Stay ahead of developments in federal and state health care law, regulation and transactions with timely, expert news and analysis.
The NIH wants to develop alternative painkillers to opioids that are just as effective without causing addiction as one way of combating an overdose epidemic linked to more than 33,000 deaths in 2015.
New drug development is part of a three-pronged approach announced May 31 by the National Institutes of Health in partnership with the pharmaceutical industry. NIH Director Francis Collins and Nora D. Volkow, director of the NIH’s National Institute on Drug Abuse (NIDA), described their plan in a special report in the New England Journal of Medicine (NEJM).
“We are very much committed to bringing all hands on deck to address what is clearly a major public health crisis in our nation,” Collins said in a May 31 teleconference with reporters. “Every bit of energy that we can bring to this is well worth it.”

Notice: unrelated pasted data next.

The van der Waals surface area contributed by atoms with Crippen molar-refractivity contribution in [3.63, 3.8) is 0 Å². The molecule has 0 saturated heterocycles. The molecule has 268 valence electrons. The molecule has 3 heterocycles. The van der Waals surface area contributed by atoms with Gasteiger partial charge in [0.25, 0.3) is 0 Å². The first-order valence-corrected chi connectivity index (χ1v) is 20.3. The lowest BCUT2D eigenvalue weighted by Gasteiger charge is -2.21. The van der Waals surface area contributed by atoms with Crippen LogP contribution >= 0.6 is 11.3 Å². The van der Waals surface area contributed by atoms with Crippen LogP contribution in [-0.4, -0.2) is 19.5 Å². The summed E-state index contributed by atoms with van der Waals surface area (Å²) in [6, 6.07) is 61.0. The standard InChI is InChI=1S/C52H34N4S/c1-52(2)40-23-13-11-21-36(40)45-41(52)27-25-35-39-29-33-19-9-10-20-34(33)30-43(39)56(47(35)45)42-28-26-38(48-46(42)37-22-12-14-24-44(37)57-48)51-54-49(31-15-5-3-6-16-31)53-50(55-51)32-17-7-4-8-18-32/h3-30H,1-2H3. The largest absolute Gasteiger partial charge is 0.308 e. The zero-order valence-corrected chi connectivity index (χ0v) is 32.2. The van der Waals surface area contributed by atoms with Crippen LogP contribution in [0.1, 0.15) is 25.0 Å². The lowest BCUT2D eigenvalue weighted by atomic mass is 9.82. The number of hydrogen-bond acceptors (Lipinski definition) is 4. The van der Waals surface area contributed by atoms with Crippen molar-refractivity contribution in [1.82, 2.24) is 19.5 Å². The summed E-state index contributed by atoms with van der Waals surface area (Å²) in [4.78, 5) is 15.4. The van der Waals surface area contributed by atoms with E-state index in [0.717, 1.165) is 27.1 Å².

The NIH announcement falls on the same day Health and Human Services Secretary Tom Price announced that more than $70 million is available in two grant programs to aid first responders, health-care providers, and others trying to prevent opioid overdose deaths and treat opioid use disorder. Ending the crisis a top priority for President Donald Trump, Price said, adding the HHS is “committed to bringing everything the federal government has to bear on this health crisis.”
Collins echoed the HHS secretary, telling reporters, “I’ve been encouraged by none other than the president of the United States to make this a very high priority for medical research.”